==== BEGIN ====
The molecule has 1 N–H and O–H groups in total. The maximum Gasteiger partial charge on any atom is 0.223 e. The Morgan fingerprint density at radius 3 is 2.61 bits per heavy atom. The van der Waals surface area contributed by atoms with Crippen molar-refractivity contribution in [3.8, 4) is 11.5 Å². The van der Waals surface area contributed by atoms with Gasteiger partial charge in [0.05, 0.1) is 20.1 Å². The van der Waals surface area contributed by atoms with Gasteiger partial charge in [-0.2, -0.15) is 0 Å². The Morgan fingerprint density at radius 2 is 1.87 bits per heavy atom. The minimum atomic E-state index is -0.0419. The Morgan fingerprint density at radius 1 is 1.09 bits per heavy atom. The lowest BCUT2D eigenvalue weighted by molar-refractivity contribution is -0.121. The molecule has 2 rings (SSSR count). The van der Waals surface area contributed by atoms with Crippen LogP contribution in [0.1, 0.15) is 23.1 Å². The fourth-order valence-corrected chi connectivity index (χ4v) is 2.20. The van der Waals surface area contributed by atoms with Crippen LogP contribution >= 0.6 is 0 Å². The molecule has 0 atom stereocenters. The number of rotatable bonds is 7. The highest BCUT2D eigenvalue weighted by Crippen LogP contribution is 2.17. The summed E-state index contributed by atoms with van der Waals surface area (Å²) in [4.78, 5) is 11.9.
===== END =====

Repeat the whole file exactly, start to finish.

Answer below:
The molecule has 1 N–H and O–H groups in total. The maximum Gasteiger partial charge on any atom is 0.223 e. The Morgan fingerprint density at radius 3 is 2.61 bits per heavy atom. The van der Waals surface area contributed by atoms with Crippen molar-refractivity contribution in [3.8, 4) is 11.5 Å². The van der Waals surface area contributed by atoms with Gasteiger partial charge in [0.05, 0.1) is 20.1 Å². The van der Waals surface area contributed by atoms with Gasteiger partial charge in [-0.2, -0.15) is 0 Å². The Morgan fingerprint density at radius 2 is 1.87 bits per heavy atom. The minimum atomic E-state index is -0.0419. The Morgan fingerprint density at radius 1 is 1.09 bits per heavy atom. The lowest BCUT2D eigenvalue weighted by molar-refractivity contribution is -0.121. The molecule has 2 rings (SSSR count). The van der Waals surface area contributed by atoms with Crippen LogP contribution in [0.1, 0.15) is 23.1 Å². The fourth-order valence-corrected chi connectivity index (χ4v) is 2.20. The van der Waals surface area contributed by atoms with Crippen LogP contribution >= 0.6 is 0 Å². The molecule has 0 atom stereocenters. The number of rotatable bonds is 7. The highest BCUT2D eigenvalue weighted by Crippen LogP contribution is 2.17. The summed E-state index contributed by atoms with van der Waals surface area (Å²) in [4.78, 5) is 11.9.